20. The Spanish match. This remarkable protest of the Commons was owing, in a great measure, to the secret negotiations which James had, for some time, been carrying on with Spain. At first, he had sought to connect himself with France, by soliciting the hand of the Princess Christine for his son Henry, and then for Prince Charles. But Christine married Philip, Prince of Spain, while her brother Louis married Philip's sister, Anne of Austria. The Spanish King, however, offered James his next daughter, Donna Maria, and, after three years' treaty. negotiations, the articles of agreement were drawn up (1623), the main points of which were, that the Infanta should have the free exercise of her religion; that no more priests should be executed for the simple performance of their functions; and that the Catholics should be relieved from the pressure of the penal laws. James immediately released 4,000 recusants from confinement, and matters were brought almost to a conclusion, a dispensation from the Pope being the only thing waited for, when the Prince of Wales and the Marquis of Buckingham, under the disguised names of John and Thomas Smith, made their ngham at appearance at the Spanish court, and put an end to So far, the Spanish court had *Const. Hist., I., 368.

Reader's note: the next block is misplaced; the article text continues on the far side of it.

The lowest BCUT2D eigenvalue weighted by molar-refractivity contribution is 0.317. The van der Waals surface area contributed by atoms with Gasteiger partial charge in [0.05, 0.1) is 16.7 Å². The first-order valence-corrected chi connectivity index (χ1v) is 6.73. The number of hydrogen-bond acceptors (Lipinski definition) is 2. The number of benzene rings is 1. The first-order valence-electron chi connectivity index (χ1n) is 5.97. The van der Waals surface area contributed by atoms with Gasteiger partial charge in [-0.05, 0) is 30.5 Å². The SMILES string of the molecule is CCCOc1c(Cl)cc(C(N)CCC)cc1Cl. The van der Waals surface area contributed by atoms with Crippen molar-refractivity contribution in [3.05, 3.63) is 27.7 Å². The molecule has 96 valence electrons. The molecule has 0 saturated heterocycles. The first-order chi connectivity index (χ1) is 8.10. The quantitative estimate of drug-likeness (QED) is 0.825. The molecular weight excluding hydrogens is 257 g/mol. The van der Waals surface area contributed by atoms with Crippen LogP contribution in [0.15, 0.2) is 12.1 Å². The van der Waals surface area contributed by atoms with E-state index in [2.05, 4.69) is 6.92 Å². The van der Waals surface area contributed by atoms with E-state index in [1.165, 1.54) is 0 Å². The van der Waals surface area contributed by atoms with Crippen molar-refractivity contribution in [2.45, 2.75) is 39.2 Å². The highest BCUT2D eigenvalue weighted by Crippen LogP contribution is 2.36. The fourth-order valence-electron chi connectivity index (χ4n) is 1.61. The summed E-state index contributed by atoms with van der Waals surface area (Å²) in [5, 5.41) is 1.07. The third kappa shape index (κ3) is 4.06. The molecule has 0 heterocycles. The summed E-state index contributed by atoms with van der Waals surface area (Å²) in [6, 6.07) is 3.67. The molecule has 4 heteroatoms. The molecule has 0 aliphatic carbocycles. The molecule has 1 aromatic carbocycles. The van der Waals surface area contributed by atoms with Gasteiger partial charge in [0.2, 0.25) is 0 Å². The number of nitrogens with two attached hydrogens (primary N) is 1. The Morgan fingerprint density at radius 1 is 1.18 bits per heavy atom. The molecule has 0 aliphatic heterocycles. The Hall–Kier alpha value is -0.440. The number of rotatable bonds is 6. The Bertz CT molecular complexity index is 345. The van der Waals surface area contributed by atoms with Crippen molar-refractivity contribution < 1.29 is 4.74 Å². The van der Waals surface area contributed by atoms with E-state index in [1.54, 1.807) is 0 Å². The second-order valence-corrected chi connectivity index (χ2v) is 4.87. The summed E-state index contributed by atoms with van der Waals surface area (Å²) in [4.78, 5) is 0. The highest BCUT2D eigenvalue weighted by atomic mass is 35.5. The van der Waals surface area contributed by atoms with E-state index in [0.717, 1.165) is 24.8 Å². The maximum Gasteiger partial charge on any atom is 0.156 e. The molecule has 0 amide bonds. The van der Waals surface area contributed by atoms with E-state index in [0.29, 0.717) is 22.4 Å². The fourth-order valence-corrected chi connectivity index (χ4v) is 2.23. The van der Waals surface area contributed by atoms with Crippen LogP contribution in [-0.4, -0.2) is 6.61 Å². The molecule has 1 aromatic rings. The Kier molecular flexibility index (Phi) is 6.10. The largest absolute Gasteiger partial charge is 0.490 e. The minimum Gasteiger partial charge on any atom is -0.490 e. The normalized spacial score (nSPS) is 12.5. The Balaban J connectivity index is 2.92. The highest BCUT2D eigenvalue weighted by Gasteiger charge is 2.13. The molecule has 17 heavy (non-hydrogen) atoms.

Charles and Buck
protracted the treaty, in order to extort more favourable terms; it was now to become the dupe of its own artifices. To relate the intrigues that took place, the festivities, bull fights, tournaments, processions, and banquets, which marked the residence of Charles in Madrid, would be beyond our purpose. Suffice it to say, therefore, that James had solemnly engaged to ratify whatever "the sweet boys and dear ventrous knights" (as he termed Charles and his favourite) agreed upon with the Spanish court, and that, after seven months' delay, two new treaties were concluded, one public, stipulating to the Infanta and her household the free exercise of her religion, the other private, engaging that full toleration should be accorded to the Catholics, and that parliament should be induced to repeal the penal laws. Prince Charles, who manifested thus early that duplicity which formed the prominent feature of his character, was ready to go even further than this, and to agree that he would never engage in any hostile measure against the church of Rome, and would endeavour to bring about a unity of faith and worship between the two churches.*